How to keep those pesky telemarketers off your back

Avoid giving out personal data in any circumstance, especially if you aren’t confident you know what the company intends ...
Avoid giving out personal data in any circumstance, especially if you aren’t confident you know what the company intends to do with it. Photo: Glenn Hunt

It's incessant, relentless, infuriating and intrusive. Telemarketers always seem to call at the least opportune time and for many the problem is getting worse.

Some telemarketers even make incessant, multiple calls, and, according to the Energy and Water watchdog, their behaviour can border on harassment. So how do you stop them?

In 2006, regulators attempted to hand more power to the consumer by introducing the Do Not Call Register. But after 12 years in operation, companies and salespeople are finding their way around it.

The Do Not Call Register

About 11 million mobile and landline numbers in Australia are on the register, meaning that telemarketers should not call unless they have your permission.

But in the wake of the energy watchdog's report, The Age was flooded with stories of people being called constantly by telemarketers, despite being on the register, describing how they are bombarded and harassed, sometimes as often as 10 times in a matter of hours.

Some readers said they felt the Do Not Call Register was “increasingly irrelevant and not enforced”, with companies still able to contact them despite having their landline and mobile numbers on the list.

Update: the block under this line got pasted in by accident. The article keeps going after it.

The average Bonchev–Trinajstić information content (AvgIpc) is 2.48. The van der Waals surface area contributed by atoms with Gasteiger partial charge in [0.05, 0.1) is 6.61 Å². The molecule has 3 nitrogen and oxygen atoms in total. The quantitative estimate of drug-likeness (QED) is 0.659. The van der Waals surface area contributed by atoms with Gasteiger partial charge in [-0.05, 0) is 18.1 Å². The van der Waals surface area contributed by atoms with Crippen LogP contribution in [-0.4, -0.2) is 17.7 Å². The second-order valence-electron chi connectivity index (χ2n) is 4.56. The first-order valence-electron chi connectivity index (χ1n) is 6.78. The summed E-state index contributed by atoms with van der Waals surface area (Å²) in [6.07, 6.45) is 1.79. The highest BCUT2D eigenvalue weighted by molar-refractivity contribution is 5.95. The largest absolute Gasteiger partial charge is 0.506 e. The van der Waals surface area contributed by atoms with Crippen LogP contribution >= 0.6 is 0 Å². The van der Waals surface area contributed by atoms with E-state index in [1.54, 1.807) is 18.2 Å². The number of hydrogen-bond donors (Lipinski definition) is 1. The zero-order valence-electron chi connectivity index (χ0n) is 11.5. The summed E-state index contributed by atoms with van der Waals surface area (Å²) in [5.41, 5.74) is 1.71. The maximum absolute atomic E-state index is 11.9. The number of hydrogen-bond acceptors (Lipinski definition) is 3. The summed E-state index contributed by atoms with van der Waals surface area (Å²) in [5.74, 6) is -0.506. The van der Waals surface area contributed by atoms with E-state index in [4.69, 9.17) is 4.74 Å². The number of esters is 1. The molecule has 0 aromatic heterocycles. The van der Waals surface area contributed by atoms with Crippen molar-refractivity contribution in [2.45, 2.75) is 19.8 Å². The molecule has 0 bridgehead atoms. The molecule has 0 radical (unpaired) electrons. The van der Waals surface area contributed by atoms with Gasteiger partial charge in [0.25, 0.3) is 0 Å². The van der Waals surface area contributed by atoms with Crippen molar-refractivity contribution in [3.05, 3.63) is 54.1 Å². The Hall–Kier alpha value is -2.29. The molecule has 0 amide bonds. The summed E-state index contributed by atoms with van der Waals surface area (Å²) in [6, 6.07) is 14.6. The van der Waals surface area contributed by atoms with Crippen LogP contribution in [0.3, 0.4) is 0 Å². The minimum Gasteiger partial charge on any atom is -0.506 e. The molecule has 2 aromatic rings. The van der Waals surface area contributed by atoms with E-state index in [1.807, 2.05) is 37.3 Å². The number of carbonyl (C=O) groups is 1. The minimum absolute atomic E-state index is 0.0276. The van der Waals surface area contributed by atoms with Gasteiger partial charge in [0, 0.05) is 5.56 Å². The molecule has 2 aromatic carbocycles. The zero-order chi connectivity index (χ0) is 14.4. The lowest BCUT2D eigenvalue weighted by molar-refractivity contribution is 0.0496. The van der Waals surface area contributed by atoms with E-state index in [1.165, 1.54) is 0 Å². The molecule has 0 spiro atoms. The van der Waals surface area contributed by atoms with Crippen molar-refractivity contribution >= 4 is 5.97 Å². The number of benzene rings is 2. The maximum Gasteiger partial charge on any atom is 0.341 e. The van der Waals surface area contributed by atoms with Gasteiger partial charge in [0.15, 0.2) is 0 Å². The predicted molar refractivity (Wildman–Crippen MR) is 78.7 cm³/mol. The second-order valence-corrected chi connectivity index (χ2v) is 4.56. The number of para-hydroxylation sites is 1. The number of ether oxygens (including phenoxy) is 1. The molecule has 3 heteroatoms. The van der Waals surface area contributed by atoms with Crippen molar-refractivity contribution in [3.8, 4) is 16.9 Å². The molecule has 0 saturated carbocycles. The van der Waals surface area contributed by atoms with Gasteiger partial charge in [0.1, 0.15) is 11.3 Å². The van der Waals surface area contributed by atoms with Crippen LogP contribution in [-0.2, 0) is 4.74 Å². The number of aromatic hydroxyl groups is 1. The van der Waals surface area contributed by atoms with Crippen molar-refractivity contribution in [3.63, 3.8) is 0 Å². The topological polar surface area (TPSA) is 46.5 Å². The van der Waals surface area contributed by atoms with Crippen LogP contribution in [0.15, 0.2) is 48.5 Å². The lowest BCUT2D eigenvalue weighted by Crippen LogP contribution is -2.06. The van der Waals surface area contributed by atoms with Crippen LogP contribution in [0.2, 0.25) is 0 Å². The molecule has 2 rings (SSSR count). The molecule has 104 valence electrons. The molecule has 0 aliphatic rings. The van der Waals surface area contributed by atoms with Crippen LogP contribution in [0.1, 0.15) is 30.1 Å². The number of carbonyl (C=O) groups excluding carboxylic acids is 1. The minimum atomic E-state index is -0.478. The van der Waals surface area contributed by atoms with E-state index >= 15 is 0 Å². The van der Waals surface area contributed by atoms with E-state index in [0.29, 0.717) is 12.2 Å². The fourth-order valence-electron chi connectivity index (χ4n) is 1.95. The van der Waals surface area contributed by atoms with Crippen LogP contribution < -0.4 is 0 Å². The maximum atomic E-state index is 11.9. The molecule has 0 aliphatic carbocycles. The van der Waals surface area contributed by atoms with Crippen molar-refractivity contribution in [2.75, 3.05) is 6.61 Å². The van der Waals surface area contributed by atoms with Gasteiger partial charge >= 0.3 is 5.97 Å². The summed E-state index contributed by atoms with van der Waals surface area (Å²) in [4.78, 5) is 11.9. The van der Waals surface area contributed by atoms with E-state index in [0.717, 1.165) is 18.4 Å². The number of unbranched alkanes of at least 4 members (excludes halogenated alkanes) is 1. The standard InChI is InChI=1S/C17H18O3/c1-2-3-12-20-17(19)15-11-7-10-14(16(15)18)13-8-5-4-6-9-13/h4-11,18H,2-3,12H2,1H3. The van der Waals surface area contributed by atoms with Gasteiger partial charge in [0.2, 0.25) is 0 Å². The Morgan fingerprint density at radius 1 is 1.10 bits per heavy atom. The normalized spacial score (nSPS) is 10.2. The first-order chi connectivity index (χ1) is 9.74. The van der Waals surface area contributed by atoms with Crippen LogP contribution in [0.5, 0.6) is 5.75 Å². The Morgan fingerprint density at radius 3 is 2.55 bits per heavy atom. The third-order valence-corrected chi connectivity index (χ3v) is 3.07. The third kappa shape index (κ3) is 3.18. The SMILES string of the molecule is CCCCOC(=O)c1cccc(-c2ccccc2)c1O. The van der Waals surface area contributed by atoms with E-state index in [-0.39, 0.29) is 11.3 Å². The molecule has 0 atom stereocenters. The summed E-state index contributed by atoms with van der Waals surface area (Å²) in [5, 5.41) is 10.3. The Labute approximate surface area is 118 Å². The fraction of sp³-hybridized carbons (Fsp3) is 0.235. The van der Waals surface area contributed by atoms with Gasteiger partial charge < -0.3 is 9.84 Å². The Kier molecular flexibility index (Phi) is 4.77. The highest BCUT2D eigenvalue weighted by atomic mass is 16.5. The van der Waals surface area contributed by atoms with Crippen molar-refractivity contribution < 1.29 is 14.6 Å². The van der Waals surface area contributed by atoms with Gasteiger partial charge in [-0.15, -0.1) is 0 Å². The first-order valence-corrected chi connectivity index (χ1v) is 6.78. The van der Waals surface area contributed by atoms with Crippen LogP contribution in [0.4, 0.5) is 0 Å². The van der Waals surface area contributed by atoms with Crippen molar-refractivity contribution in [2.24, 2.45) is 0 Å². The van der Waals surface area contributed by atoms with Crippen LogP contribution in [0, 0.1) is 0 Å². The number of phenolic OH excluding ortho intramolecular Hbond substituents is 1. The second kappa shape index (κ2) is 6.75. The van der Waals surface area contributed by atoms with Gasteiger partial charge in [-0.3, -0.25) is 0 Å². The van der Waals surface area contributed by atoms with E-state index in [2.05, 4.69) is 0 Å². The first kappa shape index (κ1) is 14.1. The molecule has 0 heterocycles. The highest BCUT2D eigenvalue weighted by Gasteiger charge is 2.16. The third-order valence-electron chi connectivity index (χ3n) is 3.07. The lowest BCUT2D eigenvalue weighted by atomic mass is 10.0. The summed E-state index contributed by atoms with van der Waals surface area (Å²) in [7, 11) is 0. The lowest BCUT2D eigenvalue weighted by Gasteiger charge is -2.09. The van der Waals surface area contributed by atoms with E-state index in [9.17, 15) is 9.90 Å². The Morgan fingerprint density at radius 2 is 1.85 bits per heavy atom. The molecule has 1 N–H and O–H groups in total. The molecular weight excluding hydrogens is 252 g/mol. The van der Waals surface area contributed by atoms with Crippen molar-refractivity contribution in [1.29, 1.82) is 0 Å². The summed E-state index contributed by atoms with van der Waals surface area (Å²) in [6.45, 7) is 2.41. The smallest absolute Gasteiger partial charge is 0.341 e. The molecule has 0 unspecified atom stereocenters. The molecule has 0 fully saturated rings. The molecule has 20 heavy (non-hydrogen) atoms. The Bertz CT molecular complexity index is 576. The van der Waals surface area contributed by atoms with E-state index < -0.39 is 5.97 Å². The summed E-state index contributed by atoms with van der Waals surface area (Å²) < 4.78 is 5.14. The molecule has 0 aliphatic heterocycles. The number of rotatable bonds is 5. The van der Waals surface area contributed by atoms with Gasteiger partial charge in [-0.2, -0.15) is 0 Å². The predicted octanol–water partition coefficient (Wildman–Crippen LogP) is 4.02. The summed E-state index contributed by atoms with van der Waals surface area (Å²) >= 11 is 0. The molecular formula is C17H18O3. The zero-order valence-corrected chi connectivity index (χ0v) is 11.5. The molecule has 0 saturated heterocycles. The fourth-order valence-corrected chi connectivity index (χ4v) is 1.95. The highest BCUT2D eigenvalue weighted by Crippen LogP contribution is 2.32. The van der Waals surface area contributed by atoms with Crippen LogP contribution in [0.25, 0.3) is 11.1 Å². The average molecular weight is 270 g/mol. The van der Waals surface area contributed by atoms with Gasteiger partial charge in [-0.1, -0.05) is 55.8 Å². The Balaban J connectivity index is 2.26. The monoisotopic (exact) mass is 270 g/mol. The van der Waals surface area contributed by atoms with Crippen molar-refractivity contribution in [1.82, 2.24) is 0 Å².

“We live in Brighton and have two house phones, both on the Do Not Call list,” Pascal wrote. “Every other day we get telemarketers, charities or other unwanted cold calls.”

Another reader wrote: “Even though I am on the Do Not Call Register for both my mobile and landline I keep getting phone calls from telemarketers selling energy.

"I don't pick up the calls and still they keep coming – sometimes as many as 8-10 calls [if I don't pick up] on my landline."


If you’re on the register but have been harassed by a telemarketer, it may be because you inadvertently consented to being contacted by signing up to a newsletter, entering a competition, or filling out an online survey.

Some consumer advocacy groups are campaigning to have the register expanded to include any calls that ask for money.

In the meantime, here are a few practical tips if you want to avoid being called:

Do not give out your personal information, ever

Personal information is a highly sought after commodity for businesses wanting to make sales.

Zac Gillam from the Consumer Action Law Centre said personal data should not be given out in any circumstance, especially if you aren’t confident you know exactly what the company intends to do with it.

“Be extremely wary of people seeming to offer something for nothing, especially if those people are after your details in exchange,” he said.

“Your contact details are valuable and you need to protect them.”

Be wary of competitions that get your consent in the fine print